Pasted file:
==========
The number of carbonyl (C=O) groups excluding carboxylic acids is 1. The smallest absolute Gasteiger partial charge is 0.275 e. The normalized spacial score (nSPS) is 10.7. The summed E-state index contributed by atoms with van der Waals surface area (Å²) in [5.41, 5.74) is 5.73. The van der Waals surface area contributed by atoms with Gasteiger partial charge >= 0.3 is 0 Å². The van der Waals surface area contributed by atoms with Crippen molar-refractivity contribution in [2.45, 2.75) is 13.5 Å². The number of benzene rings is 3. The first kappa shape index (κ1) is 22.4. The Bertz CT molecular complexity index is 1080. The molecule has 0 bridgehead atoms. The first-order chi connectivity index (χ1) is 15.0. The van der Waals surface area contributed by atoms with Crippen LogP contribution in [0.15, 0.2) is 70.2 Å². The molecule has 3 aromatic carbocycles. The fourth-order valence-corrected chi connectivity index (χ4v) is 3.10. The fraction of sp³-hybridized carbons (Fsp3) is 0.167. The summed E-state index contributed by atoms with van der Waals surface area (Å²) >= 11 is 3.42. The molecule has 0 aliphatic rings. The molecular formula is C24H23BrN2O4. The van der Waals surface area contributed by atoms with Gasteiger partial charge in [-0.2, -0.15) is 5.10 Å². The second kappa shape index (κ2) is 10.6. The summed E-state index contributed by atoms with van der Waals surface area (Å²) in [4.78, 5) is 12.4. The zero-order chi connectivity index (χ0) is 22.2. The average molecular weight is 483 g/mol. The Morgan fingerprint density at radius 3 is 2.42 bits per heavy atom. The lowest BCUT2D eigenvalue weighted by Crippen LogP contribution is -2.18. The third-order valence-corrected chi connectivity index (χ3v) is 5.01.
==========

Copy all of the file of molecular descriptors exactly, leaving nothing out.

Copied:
The number of carbonyl (C=O) groups excluding carboxylic acids is 1. The smallest absolute Gasteiger partial charge is 0.275 e. The normalized spacial score (nSPS) is 10.7. The summed E-state index contributed by atoms with van der Waals surface area (Å²) in [5.41, 5.74) is 5.73. The van der Waals surface area contributed by atoms with Gasteiger partial charge >= 0.3 is 0 Å². The van der Waals surface area contributed by atoms with Crippen molar-refractivity contribution in [2.45, 2.75) is 13.5 Å². The number of benzene rings is 3. The first kappa shape index (κ1) is 22.4. The Bertz CT molecular complexity index is 1080. The molecule has 0 bridgehead atoms. The first-order chi connectivity index (χ1) is 15.0. The van der Waals surface area contributed by atoms with Crippen LogP contribution in [0.15, 0.2) is 70.2 Å². The molecule has 3 aromatic carbocycles. The fourth-order valence-corrected chi connectivity index (χ4v) is 3.10. The fraction of sp³-hybridized carbons (Fsp3) is 0.167. The summed E-state index contributed by atoms with van der Waals surface area (Å²) >= 11 is 3.42. The molecule has 0 aliphatic rings. The molecular formula is C24H23BrN2O4. The van der Waals surface area contributed by atoms with Gasteiger partial charge in [-0.2, -0.15) is 5.10 Å². The second kappa shape index (κ2) is 10.6. The summed E-state index contributed by atoms with van der Waals surface area (Å²) in [4.78, 5) is 12.4. The zero-order chi connectivity index (χ0) is 22.2. The average molecular weight is 483 g/mol. The Morgan fingerprint density at radius 3 is 2.42 bits per heavy atom. The lowest BCUT2D eigenvalue weighted by Crippen LogP contribution is -2.18. The third-order valence-corrected chi connectivity index (χ3v) is 5.01.